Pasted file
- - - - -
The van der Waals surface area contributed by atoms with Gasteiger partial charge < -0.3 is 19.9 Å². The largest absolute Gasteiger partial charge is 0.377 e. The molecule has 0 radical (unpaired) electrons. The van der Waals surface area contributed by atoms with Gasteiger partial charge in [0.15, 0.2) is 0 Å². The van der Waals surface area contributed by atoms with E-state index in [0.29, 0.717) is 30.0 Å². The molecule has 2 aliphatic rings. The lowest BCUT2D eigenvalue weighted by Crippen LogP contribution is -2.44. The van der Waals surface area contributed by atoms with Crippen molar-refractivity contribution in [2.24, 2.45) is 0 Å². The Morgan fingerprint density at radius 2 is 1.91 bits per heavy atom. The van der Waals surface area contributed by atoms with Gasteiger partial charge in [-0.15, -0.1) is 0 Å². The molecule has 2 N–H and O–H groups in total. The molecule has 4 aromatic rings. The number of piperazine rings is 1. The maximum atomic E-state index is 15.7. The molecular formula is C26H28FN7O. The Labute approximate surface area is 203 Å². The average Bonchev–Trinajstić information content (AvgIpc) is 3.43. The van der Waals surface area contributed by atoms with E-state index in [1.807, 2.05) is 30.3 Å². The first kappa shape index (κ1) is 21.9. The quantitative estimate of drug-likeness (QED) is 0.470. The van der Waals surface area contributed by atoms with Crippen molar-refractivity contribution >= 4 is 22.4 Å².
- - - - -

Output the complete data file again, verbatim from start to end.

The van der Waals surface area contributed by atoms with Gasteiger partial charge < -0.3 is 19.9 Å². The largest absolute Gasteiger partial charge is 0.377 e. The molecule has 0 radical (unpaired) electrons. The van der Waals surface area contributed by atoms with Gasteiger partial charge in [0.15, 0.2) is 0 Å². The van der Waals surface area contributed by atoms with E-state index in [0.29, 0.717) is 30.0 Å². The molecule has 2 aliphatic rings. The lowest BCUT2D eigenvalue weighted by Crippen LogP contribution is -2.44. The van der Waals surface area contributed by atoms with Crippen molar-refractivity contribution in [2.24, 2.45) is 0 Å². The Morgan fingerprint density at radius 2 is 1.91 bits per heavy atom. The van der Waals surface area contributed by atoms with Gasteiger partial charge in [-0.15, -0.1) is 0 Å². The molecule has 2 N–H and O–H groups in total. The molecule has 4 aromatic rings. The number of piperazine rings is 1. The maximum atomic E-state index is 15.7. The molecular formula is C26H28FN7O. The Labute approximate surface area is 203 Å². The average Bonchev–Trinajstić information content (AvgIpc) is 3.43. The van der Waals surface area contributed by atoms with E-state index in [1.807, 2.05) is 30.3 Å². The first kappa shape index (κ1) is 21.9. The quantitative estimate of drug-likeness (QED) is 0.470. The van der Waals surface area contributed by atoms with Crippen molar-refractivity contribution >= 4 is 22.4 Å².